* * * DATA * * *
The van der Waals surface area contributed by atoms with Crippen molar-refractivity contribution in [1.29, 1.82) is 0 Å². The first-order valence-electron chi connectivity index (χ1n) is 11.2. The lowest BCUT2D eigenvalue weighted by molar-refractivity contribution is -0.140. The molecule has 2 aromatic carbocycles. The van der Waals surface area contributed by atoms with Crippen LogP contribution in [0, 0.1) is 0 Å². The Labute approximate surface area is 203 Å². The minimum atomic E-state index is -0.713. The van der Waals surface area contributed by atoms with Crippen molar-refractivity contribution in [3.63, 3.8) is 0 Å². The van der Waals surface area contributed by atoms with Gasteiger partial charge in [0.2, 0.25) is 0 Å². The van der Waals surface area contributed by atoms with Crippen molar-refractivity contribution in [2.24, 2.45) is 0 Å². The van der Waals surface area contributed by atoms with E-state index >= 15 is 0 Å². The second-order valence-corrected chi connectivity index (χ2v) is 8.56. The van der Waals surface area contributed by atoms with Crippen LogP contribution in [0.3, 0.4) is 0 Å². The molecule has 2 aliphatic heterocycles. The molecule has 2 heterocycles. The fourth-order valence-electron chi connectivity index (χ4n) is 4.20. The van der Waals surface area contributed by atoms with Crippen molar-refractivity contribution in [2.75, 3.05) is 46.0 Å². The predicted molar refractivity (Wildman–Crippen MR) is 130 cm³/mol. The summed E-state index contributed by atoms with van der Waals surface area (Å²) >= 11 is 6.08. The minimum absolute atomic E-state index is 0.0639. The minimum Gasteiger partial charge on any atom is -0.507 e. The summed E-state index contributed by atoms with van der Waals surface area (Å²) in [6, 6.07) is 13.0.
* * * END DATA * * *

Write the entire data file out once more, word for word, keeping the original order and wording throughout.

The van der Waals surface area contributed by atoms with Crippen molar-refractivity contribution in [1.29, 1.82) is 0 Å². The first-order valence-electron chi connectivity index (χ1n) is 11.2. The lowest BCUT2D eigenvalue weighted by molar-refractivity contribution is -0.140. The molecule has 2 aromatic carbocycles. The van der Waals surface area contributed by atoms with Crippen LogP contribution in [0, 0.1) is 0 Å². The Labute approximate surface area is 203 Å². The minimum atomic E-state index is -0.713. The van der Waals surface area contributed by atoms with Crippen molar-refractivity contribution in [3.63, 3.8) is 0 Å². The van der Waals surface area contributed by atoms with Gasteiger partial charge in [0.2, 0.25) is 0 Å². The van der Waals surface area contributed by atoms with Crippen molar-refractivity contribution in [2.24, 2.45) is 0 Å². The van der Waals surface area contributed by atoms with E-state index >= 15 is 0 Å². The second-order valence-corrected chi connectivity index (χ2v) is 8.56. The van der Waals surface area contributed by atoms with Crippen LogP contribution in [0.3, 0.4) is 0 Å². The molecule has 2 aliphatic heterocycles. The molecule has 2 heterocycles. The fourth-order valence-electron chi connectivity index (χ4n) is 4.20. The van der Waals surface area contributed by atoms with Crippen molar-refractivity contribution in [2.75, 3.05) is 46.0 Å². The predicted molar refractivity (Wildman–Crippen MR) is 130 cm³/mol. The summed E-state index contributed by atoms with van der Waals surface area (Å²) >= 11 is 6.08. The minimum absolute atomic E-state index is 0.0639. The minimum Gasteiger partial charge on any atom is -0.507 e. The summed E-state index contributed by atoms with van der Waals surface area (Å²) in [6, 6.07) is 13.0.